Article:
Frustrated Over Cold To-Go Coffee, Elon University Student Invents Insulative Cup Sleeve

By Isaac Groves
Times-News, Burlington, N.C.


Maddie Tamblyn is a coffee lover and now hopes to be a coffee entrepreneur.

“I thought of the idea out of frustration,” she said. “I was basically trying to solve the problem for myself, and other people saw it, and ‘it’ caught on.”

During a summer internship, she said, the Elon University business and event management major’s morning routine started with to-go coffee that, luckily for her, got cold before she was finished.

Frustration led her to invent a new kind of coffee sleeve — those cardboard rings that go around to-go coffee cups to protect drinkers’ hands. But instead of just protecting your hand from the heat coming from the cup, it keeps the heat in the cup for about six times as long as it would stay without it, she said.

“It keeps your coffee at drinking temperature, which is about 100 to 120 degrees, for up to three hours,” Tamblyn said.

“Typically, a cup of coffee would fall to room temperature in 30 minutes.”

She used the Elon maker space to make a few prototypes, and got advice from the Elon physics department about how to test it.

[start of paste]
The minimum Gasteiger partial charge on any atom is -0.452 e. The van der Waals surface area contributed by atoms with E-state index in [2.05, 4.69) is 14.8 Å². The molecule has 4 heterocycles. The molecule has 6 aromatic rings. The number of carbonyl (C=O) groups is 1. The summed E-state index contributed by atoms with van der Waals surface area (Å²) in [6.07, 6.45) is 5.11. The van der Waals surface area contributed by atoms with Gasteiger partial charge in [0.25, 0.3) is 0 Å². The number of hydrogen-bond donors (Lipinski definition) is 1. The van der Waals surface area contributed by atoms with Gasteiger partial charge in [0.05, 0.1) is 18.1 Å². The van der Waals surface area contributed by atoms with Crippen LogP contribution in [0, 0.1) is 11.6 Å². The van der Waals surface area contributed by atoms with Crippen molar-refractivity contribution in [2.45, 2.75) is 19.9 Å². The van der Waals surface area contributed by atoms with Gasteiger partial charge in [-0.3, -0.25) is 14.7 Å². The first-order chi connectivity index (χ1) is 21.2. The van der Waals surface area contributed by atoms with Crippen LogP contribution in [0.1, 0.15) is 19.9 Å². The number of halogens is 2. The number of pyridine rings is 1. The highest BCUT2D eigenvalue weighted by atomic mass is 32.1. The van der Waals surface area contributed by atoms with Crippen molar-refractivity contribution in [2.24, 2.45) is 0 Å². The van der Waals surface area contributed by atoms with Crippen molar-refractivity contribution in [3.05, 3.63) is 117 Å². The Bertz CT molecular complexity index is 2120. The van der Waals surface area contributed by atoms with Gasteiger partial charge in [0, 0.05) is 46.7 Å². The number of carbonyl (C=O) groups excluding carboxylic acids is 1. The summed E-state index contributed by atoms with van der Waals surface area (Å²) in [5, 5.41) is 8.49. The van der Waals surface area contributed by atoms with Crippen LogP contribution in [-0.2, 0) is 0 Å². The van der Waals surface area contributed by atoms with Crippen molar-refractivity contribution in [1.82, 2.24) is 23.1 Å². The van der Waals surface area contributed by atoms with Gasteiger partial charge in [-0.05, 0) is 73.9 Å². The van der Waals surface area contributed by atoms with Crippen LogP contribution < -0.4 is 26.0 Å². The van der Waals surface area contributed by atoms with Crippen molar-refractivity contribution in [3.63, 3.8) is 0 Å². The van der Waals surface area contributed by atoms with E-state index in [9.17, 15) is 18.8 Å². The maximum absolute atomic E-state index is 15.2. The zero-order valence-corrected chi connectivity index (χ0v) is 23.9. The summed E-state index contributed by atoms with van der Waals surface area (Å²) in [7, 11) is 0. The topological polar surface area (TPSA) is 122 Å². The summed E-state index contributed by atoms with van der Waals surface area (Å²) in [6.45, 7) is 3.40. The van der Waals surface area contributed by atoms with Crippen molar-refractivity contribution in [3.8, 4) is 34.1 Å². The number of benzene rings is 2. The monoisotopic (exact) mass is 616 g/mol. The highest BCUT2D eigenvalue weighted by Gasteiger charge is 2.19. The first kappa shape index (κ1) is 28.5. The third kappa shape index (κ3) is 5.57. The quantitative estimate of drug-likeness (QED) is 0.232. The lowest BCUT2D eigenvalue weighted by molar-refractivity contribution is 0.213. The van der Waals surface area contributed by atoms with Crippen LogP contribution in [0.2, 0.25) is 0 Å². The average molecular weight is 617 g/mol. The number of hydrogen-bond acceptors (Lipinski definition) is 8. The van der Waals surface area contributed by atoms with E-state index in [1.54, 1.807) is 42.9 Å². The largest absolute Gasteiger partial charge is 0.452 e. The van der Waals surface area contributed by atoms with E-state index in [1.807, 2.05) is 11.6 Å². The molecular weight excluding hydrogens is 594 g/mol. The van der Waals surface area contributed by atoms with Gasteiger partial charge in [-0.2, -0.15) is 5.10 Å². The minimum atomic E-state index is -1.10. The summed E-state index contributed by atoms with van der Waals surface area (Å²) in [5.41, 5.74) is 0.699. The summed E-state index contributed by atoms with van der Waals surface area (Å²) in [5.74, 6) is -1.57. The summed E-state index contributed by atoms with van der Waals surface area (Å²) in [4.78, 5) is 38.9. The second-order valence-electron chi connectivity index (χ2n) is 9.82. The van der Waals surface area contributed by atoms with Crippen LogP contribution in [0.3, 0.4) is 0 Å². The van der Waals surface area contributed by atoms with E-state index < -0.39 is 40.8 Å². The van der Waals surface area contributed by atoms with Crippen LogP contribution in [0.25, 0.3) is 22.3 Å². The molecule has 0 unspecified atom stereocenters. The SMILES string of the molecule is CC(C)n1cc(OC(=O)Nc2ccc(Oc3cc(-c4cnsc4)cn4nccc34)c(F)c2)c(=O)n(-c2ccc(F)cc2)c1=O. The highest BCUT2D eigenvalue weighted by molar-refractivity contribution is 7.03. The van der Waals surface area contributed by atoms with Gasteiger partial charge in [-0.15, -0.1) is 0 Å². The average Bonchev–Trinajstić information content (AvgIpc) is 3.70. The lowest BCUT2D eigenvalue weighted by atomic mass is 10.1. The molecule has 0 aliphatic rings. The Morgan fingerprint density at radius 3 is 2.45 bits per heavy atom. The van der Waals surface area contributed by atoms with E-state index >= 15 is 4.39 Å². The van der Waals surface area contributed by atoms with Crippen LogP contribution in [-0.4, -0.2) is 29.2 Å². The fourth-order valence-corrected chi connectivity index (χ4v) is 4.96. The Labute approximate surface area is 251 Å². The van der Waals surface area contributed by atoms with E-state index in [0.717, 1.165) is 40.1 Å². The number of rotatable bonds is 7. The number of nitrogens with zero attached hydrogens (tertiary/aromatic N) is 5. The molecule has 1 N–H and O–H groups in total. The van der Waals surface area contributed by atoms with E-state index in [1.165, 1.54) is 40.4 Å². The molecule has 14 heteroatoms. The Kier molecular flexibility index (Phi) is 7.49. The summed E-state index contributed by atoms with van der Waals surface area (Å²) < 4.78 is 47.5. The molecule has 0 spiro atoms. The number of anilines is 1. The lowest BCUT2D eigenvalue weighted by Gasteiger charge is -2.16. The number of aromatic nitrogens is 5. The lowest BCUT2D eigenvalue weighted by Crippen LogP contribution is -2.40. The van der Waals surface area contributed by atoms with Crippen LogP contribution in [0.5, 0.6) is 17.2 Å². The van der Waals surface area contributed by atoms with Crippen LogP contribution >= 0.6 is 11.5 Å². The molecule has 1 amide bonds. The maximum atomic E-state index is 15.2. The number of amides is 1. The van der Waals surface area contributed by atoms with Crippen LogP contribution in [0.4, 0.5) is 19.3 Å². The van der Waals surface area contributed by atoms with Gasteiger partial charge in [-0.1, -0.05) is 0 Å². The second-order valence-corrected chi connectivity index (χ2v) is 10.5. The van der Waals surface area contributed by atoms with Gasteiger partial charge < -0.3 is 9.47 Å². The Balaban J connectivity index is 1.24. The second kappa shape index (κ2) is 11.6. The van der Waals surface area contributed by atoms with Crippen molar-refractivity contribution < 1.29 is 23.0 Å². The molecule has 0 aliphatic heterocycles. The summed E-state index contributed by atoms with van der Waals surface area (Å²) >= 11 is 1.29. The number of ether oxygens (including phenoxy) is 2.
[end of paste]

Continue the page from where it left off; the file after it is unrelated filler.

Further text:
She is still perfecting the design as she works toward getting it manufactured, but she has a working, recyclable prototype and a company, Maddogg Heat Sleeves, which is on Facebook and Instagram.

“A nickname my dad gave me when I was younger was mad dog, and it kind of caught on with my friends,” she said.

THIS IS ONE OF THOSE ideas just about everybody gets excited about right away. In fact, Tamblyn won first place in the January San Francisco Elevator Pitch event. A panel of investors heard her two-minute pitch — the one you give someone when they are stuck with you somewhere like an elevator — and gave her feedback. She beat out eight other pitchers and got some interest.

“I have investors contacting me, but I haven’t made my decision yet,” she said.

It was her 22nd birthday.

“It was a good day.”

How the sleeve works is a trade secret until the patent comes through, Tamblyn said. She will say, however, that it looks a lot like a regular sleeve from one side.

“One side of the sleeve looks completely different than you’d expect to see,” she said.

The product’s target is upscale coffee shops like Starbucks, with high-end, high-cost drinks — think $5 venti macchiatos. The sleeve would cost the customer another quarter or less, and cost the coffee shop a couple of cents.

At this point, Maddogg Heat Sleeves has a product, logo, social media presence, working prototypes, two lawyers and a lot of research. Tamblyn is starting a Kickstarter campaign to start raising the many thousands of dollars it will take to get her product into Starbucks.

She has dreams for her company’s future as well as plans.

“Eventually I would like a portion of the proceeds to go to animal shelters,” she said.

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